Classification and pathogenesis of proliferative sickle retinopathy

Research output: Contribution to journalArticlepeer-review


The ocular fundi of 24 selected patients with sickle cell-hemoglobin C disease were studied by indirect ophthalmoscopy and fluorescein angiography. Based on these studies, a new, quantitative classification of proliferative sickle retinopathy (PSR) was devised, which reflects both increasing severity of the retinopathy as well as its natural progression. The first sign of PSR is peripheral arteriolar occlusions (Stage I); 91% of eyes were affected. Peripheral arteriolar-venular anastomoses (Stage II) were observed in 85% of eyes. Neovascular and fibrous proliferations (Stage III), which develop from the A-V anastomoses, occurred in 81% of eyes. Seafan lesions are part of this stage. Vitreous hemorrhages (Stage IV) from the neovascular proliferations occurred in approximately 30% of eyes, and retinal detachment (Stage V) was observed in 8% of eyes. Pathogenetic parallels appear to exist between PSR and other vasoproliferative disorders, such as diabetes mellitus, hypotensive vascular diseases, and retrolental fibroplasia.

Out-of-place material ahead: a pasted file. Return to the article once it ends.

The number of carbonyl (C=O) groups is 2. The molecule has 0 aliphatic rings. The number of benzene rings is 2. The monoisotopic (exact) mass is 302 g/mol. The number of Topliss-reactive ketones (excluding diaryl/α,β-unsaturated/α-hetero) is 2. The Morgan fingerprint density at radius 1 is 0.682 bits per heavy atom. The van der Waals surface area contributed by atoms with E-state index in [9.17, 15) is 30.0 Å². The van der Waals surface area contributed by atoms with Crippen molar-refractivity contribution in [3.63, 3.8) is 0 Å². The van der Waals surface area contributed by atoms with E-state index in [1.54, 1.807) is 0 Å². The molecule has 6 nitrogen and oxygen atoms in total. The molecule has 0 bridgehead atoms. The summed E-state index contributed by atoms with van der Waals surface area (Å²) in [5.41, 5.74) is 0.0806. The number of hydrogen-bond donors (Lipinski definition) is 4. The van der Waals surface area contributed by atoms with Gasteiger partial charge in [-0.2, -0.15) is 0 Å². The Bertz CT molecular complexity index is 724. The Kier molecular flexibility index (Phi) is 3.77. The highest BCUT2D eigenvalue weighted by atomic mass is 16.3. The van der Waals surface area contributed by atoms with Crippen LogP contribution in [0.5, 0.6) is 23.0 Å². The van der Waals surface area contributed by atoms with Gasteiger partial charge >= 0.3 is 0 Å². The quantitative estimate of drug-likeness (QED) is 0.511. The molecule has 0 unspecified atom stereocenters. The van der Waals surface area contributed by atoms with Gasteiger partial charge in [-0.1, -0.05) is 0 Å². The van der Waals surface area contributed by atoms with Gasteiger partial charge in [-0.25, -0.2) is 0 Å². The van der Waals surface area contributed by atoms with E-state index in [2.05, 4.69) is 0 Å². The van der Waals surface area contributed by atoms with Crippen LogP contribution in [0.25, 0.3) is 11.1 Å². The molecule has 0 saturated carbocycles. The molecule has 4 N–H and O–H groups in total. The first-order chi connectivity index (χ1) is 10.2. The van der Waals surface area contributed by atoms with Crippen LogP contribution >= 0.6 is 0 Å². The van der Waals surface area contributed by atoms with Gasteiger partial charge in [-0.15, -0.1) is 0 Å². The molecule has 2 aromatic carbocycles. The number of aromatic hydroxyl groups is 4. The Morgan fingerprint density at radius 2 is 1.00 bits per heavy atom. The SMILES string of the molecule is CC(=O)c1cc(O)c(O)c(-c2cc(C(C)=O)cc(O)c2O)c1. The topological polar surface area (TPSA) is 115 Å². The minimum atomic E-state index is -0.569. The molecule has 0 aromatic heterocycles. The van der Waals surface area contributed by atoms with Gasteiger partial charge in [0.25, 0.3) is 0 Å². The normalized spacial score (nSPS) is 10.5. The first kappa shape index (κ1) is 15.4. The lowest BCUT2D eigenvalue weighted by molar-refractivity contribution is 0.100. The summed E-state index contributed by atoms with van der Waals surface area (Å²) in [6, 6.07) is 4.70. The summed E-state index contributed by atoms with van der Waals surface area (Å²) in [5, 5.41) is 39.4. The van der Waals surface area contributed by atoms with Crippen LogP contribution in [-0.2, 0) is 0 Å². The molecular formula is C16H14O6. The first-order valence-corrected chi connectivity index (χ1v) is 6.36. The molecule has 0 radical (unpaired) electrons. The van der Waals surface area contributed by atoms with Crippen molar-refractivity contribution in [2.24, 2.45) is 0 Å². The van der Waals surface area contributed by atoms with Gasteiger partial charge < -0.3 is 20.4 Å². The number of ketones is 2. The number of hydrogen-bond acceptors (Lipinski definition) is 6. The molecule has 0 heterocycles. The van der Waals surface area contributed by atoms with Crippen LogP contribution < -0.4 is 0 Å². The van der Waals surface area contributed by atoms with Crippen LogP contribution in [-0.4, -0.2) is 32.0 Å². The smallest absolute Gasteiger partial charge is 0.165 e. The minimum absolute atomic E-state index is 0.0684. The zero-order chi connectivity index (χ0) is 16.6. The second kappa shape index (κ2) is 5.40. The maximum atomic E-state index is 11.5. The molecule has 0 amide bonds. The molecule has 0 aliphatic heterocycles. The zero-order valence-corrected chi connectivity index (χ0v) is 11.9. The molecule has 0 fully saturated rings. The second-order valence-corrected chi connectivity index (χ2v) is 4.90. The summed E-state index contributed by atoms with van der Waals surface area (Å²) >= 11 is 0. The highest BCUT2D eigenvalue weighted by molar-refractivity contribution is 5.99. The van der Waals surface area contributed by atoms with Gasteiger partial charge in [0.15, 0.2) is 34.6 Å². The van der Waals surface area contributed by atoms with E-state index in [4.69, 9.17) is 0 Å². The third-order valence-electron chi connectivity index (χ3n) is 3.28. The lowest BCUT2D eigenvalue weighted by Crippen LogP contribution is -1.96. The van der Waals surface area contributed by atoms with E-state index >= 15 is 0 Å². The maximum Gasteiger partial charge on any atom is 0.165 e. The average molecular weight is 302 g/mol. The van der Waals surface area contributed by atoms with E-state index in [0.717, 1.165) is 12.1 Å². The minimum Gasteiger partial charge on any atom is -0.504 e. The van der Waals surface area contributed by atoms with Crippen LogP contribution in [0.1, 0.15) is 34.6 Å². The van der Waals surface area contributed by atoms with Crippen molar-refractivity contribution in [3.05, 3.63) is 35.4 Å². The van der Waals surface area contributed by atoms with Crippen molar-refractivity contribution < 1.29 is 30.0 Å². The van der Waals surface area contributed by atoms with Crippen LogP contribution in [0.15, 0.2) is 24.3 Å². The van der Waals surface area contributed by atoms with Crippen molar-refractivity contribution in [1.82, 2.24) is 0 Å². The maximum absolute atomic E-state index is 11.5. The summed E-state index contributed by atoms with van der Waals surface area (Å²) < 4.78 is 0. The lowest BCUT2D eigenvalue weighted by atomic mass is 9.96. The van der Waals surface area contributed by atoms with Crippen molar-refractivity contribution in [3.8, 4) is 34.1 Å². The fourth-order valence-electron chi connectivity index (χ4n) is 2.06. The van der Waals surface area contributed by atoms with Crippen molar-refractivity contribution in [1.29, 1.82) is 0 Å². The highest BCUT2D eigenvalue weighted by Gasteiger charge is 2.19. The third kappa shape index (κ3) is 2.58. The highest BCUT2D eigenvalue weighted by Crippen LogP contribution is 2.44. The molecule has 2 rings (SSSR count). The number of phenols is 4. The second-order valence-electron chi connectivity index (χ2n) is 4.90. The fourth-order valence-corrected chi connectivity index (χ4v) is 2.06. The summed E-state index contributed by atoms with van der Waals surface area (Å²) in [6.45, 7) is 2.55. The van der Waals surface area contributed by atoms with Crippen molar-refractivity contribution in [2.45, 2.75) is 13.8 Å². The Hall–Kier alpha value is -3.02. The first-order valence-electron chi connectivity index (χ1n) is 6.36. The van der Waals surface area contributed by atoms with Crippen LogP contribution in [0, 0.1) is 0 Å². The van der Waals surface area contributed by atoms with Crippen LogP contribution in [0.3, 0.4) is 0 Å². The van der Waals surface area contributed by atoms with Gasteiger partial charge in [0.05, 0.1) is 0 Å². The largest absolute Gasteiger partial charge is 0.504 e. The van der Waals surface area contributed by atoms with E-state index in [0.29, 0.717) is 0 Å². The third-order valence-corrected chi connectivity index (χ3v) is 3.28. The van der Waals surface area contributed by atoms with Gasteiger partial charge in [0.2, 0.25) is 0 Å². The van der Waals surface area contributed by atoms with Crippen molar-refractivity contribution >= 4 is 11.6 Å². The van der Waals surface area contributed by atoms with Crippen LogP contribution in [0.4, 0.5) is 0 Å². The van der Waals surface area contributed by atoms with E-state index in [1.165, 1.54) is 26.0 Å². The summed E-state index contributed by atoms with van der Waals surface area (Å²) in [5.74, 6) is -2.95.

Original languageEnglish (US)
Pages (from-to)649-665
Number of pages17
JournalAmerican journal of ophthalmology
Issue number3
StatePublished - Mar 1971

ASJC Scopus subject areas

  • Ophthalmology


Dive into the research topics of 'Classification and pathogenesis of proliferative sickle retinopathy'. Together they form a unique fingerprint.

Cite this